People in London, England who are black or of mixed-race descent are more mistrustful of mental health services than white people are, according to a Kings College London study in Epidemiology and Psychiatric Sciences.
The researchers looked at cases of 202 people using mental health services in South London, and found that black and mixed-race people more often reported unfair treatment and feelings of mistrust.
“Neither prevalence of schizophrenia spectrum nor rates of hospital admission explained the greater mistrust of mental health services found among people of Black and mixed Black and White ethnicity compared with White ethnicity,” concluded the researchers. “Rather, people of Black and mixed Black and white ethnicity may be more likely to experience unfair treatment, generating mistrust; furthermore, this group is more likely to express mistrust even after accounting for reporting of unfair treatment by mental health services and staff.”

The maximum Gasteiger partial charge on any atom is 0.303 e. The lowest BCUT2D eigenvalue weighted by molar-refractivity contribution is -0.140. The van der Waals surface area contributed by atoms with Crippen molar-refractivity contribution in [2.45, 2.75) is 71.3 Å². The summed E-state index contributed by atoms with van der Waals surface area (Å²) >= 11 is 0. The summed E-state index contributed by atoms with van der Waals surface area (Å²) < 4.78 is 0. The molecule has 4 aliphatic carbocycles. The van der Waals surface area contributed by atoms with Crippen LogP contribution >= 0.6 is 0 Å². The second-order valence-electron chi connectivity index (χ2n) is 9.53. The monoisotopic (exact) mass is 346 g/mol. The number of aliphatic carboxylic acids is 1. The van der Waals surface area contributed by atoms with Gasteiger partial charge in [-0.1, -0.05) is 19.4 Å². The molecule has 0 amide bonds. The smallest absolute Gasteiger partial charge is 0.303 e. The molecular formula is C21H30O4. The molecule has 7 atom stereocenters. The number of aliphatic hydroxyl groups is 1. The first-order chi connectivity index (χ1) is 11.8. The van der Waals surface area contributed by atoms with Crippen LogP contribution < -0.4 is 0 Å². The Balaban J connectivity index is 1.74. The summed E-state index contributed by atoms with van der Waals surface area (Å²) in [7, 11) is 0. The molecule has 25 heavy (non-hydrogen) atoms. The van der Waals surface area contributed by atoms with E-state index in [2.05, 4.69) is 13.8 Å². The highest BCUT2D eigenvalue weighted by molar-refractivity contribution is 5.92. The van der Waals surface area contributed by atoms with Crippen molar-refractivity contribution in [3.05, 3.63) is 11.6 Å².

Henderson, R. C., P. Williams, J. Gabbidon, S. Farrelly, O. Schauman, S. Hatch, G. Thornicroft, D. Bhugra, and S. Clement. “Mistrust of Mental Health Services: Ethnicity, Hospital Admission and Unfair Treatment.” Epidemiology and Psychiatric Sciences 24, no. 03 (June 2015): 258–65. doi:10.1017/S2045796014000158. (Abstract)